The Russians in particular had been devastated, many of their soldiers were without weapons, and their luck on the battlefield was running out. The commanding generals were so incompetent that Czar Nicholas II left the capital to lead the war from the front. What little existed of a modern economy was being ruined. Primarily due to his refusal to withdraw from the war, Nicholas II was deposed in a popular uprising on March 15, 1917. As soon as the U.S. Congress declared war less than a month later, Wilson began applying diplomatic pressure and paid the Russians $325 million to continue the fight. An Anglophile to the core, Wilson didn’t care about the fate of the Russians. His concern was in keeping German forces split along two fronts. The payoff worked: Russia’s provisional prime minister Aleksandr Kerensky kept the Russians involved in the war.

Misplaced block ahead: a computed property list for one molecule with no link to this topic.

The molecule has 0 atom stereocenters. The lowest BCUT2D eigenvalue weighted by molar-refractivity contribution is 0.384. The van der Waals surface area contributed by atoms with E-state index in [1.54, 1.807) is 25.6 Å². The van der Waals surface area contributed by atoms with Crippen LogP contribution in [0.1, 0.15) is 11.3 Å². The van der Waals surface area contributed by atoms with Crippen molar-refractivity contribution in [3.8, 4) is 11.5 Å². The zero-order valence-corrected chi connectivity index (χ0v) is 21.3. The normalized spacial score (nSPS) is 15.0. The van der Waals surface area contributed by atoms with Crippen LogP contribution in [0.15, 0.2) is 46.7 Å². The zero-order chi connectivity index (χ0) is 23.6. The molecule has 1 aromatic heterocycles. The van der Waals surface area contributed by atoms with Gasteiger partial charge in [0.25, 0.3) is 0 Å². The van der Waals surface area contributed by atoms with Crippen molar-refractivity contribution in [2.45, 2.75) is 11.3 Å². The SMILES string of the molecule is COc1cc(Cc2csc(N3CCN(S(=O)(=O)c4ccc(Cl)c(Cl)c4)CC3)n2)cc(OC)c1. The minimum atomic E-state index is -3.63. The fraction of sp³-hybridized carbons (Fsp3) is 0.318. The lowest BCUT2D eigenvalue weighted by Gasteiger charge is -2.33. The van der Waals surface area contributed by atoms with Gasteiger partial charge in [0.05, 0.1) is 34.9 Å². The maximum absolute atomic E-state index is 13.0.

“If Russia’s Provisional Government had quit the war and negotiated peace with Germany in early 1917, we might never had heard of Lenin. He would have returned home to find Russians celebrating the end of the war. Soldiers would have been returning home and the process of reviving the economy would have begun … Finally of course, the Czar was gone, and the Russian army would have been there to defend the Provisional Government, virtually ruling out prospects for a Bolshevik coup.
Alexander Kerensky and some others in the Provisional Government wanted Russia to stay in the war, and maybe they would have prevailed if they had decided on their own. But relentless diplomatic pressure from Britain and France, and diplomatic pressure and bribes from Woodrow Wilson, helped assure that the virtually bankrupt Provisional Government would stay in the war.”
Wilson’s intervention led to the creation of the Soviet Union, the Cheka, KGB, Red Terror and Operation Keelhaul. Because of him, Joseph Stalin inherited a dictatorship; next came Lend-Lease, the Gulag Archipelago, Cold War, nuclear arms race, Korean and Vietnam wars, the Contra “freedom fighters,” and the Afghan Mujahidin.